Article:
A year and a half ago, Dharun Ravi pulled a stupid, clumsy, and cruel prank. He used his webcam to spy on his male roommate kissing another man, and tweeted about it. Three days later, his roommate, Tyler Clementi, jumped off a bridge to his death—and Dharun Ravi's stupid prank became the focus of national outrage about bullying.
As I wrote here in March, my fear was that Dharun Ravi would become the scapegoat for a nation that is just awakening to how deadly anti-gay cruelty can be. You know what a scapegoat is, yes? Millennia ago, before the rural Hebrews transformed into the urban Jews—before the Babylonian Exile, in other words, where the Talmud was written, the Jewish equivalent of Christianity's New Testament—those Hebrews annually atoned for their sins by repenting and symbolically putting them all on a goat. The rabbi said prayers making the transfer. The community either killed the goat or sent it off into the wilderness to die. Poof, the community's sins were gone.
But with bullying or anti-gay attitudes, scapegoating doesn't change anything. No one can ever know why someone kills himself. Reasons are always complex, involving personal vulnerabilities and problematic thinking. We can't interrogate the killer about his motives, because he died when he committed the crime. Even if the webcam incident was a last straw that pushed Clementi over a bridge, even if anti-gay attitudes did Clementi in, a lot of sinning had to come before the teen ever met Dharun Ravi—or Clementi wouldn't have been vulnerable to that final, cruel prank. Punishing Ravi as if he had killed Tyler Clementi would have solved nothing.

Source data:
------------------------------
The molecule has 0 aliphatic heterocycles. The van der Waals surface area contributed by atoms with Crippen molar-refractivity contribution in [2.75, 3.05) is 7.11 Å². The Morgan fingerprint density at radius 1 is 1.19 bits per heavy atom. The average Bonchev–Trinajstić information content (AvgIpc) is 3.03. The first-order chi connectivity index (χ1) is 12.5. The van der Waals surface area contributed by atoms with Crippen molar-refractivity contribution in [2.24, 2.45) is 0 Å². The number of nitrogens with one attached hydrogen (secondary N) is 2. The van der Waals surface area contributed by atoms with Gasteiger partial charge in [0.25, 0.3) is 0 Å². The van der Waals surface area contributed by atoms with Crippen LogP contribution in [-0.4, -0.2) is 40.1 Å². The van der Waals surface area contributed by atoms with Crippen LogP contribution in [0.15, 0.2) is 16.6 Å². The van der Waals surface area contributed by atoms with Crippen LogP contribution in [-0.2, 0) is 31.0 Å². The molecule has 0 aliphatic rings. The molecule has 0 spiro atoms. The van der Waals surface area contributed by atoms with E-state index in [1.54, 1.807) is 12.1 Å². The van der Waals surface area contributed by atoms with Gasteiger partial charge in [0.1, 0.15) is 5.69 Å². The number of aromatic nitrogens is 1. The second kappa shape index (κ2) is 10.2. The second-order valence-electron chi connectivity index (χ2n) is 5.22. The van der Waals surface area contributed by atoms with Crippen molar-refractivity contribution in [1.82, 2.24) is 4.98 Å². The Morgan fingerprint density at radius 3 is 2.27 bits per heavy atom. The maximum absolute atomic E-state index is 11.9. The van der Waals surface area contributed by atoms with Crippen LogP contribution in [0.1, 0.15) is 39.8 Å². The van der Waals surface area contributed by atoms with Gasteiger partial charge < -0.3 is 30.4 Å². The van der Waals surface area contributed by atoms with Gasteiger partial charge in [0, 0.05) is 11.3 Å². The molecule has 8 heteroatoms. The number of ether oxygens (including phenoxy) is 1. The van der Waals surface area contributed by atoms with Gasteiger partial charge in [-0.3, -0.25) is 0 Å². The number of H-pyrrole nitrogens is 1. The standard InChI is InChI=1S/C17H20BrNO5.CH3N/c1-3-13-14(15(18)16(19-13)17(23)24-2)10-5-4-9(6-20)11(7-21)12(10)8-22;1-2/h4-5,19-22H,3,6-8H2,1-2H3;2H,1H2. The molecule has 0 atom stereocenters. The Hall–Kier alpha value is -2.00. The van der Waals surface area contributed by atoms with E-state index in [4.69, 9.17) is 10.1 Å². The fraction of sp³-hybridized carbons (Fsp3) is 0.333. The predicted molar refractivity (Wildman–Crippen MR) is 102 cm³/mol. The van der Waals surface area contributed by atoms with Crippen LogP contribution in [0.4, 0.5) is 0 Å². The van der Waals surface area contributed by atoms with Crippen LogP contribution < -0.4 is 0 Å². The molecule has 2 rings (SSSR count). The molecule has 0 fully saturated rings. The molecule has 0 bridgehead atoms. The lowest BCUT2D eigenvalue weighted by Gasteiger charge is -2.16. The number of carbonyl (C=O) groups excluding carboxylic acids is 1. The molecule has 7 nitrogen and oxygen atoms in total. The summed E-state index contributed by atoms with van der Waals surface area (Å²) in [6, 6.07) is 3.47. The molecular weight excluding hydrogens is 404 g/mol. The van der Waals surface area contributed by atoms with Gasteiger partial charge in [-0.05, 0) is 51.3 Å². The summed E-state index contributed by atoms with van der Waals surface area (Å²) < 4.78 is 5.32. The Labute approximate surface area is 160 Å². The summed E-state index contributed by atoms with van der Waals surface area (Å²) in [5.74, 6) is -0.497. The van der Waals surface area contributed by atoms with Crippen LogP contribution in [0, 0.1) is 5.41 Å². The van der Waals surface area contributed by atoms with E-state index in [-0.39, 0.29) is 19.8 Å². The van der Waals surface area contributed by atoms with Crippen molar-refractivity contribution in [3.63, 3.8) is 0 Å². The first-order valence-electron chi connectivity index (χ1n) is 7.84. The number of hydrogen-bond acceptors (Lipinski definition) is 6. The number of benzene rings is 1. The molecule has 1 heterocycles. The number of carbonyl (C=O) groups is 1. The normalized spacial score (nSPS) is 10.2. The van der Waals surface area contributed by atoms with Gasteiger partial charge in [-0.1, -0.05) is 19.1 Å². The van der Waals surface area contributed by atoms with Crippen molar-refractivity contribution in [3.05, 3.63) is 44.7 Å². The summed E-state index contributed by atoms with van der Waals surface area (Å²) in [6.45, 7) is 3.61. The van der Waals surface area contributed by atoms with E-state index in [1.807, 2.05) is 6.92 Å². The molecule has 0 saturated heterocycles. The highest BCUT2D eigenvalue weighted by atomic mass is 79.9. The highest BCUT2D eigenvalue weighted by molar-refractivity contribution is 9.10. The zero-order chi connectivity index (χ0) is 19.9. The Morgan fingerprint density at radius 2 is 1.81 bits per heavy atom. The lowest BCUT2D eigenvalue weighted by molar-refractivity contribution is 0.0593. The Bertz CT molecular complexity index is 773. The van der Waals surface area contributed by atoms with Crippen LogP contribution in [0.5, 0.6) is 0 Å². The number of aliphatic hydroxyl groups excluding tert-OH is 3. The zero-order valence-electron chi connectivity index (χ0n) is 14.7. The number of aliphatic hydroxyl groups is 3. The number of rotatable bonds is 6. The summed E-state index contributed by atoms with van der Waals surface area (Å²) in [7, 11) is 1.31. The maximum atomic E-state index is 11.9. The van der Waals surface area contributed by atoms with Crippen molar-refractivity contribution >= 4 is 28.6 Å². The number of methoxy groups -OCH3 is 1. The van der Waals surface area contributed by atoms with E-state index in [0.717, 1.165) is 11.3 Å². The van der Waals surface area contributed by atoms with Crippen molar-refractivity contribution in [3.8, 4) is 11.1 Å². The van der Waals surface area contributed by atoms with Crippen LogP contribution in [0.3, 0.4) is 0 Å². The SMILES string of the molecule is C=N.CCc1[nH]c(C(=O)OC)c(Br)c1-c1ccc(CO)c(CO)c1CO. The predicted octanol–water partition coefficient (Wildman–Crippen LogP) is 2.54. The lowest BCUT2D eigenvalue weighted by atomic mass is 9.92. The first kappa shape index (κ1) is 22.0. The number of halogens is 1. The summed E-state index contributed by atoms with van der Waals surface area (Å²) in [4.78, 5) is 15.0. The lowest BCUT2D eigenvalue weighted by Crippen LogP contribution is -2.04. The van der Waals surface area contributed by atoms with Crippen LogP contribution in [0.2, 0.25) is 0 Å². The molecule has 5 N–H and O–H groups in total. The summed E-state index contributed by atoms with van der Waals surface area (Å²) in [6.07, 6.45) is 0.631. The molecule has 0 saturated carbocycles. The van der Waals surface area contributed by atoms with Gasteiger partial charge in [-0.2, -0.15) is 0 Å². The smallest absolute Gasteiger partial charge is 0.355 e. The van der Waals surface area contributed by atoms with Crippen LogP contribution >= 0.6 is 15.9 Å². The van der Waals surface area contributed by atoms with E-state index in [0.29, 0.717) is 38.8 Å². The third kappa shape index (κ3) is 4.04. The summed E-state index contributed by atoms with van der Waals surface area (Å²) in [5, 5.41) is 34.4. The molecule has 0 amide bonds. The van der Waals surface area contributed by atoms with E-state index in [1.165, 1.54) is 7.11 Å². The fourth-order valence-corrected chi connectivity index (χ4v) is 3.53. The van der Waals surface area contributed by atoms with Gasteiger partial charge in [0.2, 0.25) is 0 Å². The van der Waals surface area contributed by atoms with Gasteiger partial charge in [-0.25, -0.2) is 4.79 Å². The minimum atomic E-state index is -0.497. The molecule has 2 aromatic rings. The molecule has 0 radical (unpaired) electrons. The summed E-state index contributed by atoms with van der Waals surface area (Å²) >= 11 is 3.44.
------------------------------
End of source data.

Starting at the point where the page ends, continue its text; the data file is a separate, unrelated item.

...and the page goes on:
The New York Times reported that the sentence included 30 days in jail, 300 hours of community service, fines that total almost $11,000, mandatory counseling, and three years of probation.
I have nothing good to say about Ravi's webcam spying. It was malicious, heartless, and rude—the kind of thing that far too many college kids do, day in and day out, across the country. As the judge said, "I do not believe he hated Tyler Clementi … but I do believe he acted out of colossal insensitivity." I might have given him 90 days instead—not because of the hate crime, but because I think we all have to take a stand against the invasion of privacy in our omnitechnological era—but given all the other burdens imposed, I'm satisfied, especially with national humiliation thrown in.
During the trial, I kept wondering: Had Ravi spied on a girl meeting a boy and tweeted about it, would that have been discussed with outrage nationwide? I hope the case sends a message about everyone's privacy, gay and otherwise.
Nathaniel Frank wrote a moving essay yesterday about the case in the Huffington Post, including this:
Anti-gay sentiment lies deep within many, perhaps most, of us, as does an atavistic urge to denigrate and exclude out-group members. The fact that this may be our hardwiring -- evolved from a time when we lived in tribes of 50 to 100 closely related individuals -- in no way justifies indulging those impulses, but it does remind us that we have to fight against them rather than pretending they don't exist and acting like those who exhibit our darker side are outliers. ... Years of jail time ... would not bring Tyler Clementi back; would do little or nothing to decrease suicide, homophobia, or bullying; would fail to honor the LGBT movement's gains and aspirations; would let too many other responsible people off the hook; and could have short-circuited the broader conversation that needs to continue and deepen.
I'm glad Clementi's suicide was so widely decried and that Ravi was prosecuted so publicly. I'm glad we've launched a national debate about cruelty, insensitivity, inclusiveness, and expectations of privacy. But President Obama did more to change the culture two weeks ago when he announced his support for same-sex marriage than sending Ravi off into the wilderness would have. So did Robert Spitzer when, prompted by our own Gabriel Arana, he recanted his problematic study that endorsed reparative therapy. The NAACP did more when it endorsed marriage equality this week.
Dharun Ravi has been held responsible for what he's done. Now let's get back to keeping the rest of the culture accountable, like the North Carolina pastor who wants to round up lesbians and gay men so we can die in concentration camps. Let's not just send that goat off into the wilderness and forget all about it.